The Pediatric Palliative Care Center provides regular activities every week. Children at the center can take off their hats and make friends with their peers. "Every week, we have some volunteers come here to teach children, such as painting classes, music treatment lessons, etc. Certainly, there are some other different activities. These days, we are preparing for Children's Day." Wang Yun, the director in the Center said.

Wang Yun is the only employee in the center. Others workers are volunteers. At present, there are about 200 registered volunteers. Some of the volunteers are only responsible for playing with children, some are responsible for teaching children, and others are on-duty volunteers who are responsible for handling some emergencies.

"The number of volunteers is constantly on the rise because more people know about Pediatric Palliative Care. I admire these volunteers very much. Most of them have their own work, but they still take their time out of their busy schedule to help these children. They are a group of guardians who protect children's normal colorful childhood." Wang added.

Wei Wei is one of those volunteers, and has done so for three years. Yet, she's a full-time mother and responsible for everything at home.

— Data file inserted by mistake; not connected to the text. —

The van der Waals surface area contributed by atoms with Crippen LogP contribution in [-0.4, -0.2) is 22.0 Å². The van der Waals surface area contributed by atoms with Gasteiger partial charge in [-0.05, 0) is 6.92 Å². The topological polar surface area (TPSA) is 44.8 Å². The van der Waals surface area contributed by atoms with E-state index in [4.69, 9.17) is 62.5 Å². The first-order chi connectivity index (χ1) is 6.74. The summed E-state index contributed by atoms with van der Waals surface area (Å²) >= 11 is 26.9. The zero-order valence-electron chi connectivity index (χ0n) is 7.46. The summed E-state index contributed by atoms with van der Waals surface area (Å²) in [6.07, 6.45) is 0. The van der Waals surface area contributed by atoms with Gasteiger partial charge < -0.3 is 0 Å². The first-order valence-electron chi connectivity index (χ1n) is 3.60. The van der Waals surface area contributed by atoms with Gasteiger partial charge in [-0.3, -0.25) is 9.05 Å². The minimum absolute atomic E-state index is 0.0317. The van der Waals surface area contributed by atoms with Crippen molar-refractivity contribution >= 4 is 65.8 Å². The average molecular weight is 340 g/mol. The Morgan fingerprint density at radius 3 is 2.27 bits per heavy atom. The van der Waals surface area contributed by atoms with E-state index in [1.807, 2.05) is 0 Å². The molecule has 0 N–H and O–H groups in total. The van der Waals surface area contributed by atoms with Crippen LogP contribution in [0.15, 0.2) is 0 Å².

"Every time I come here, I feel a little heavy because I always remember inadvertently that they are seriously sick children. They are different from other children." Wei Wei said.

She was very willing to take some delicious food she made to the children. Later, she realized some food they cannot eat. She thought she might do wrong things with good intention. She said she has more concerns when she plays with these children.

Wang Xvping is 58 years old, the oldest volunteer in the Center. She usually come to Center on weekends. She takes at least 10 hours a week to stay in the Center.

"Once I met a child who had a good characeter, but after a period of chemotherapy, her face became very fat. So, she felt herself inferior and became unwilling to speak to other people. She always stayed away from others and played with herself. I tried to ask her why she did not play with other children and found she was not confident about her appearance." Wang said.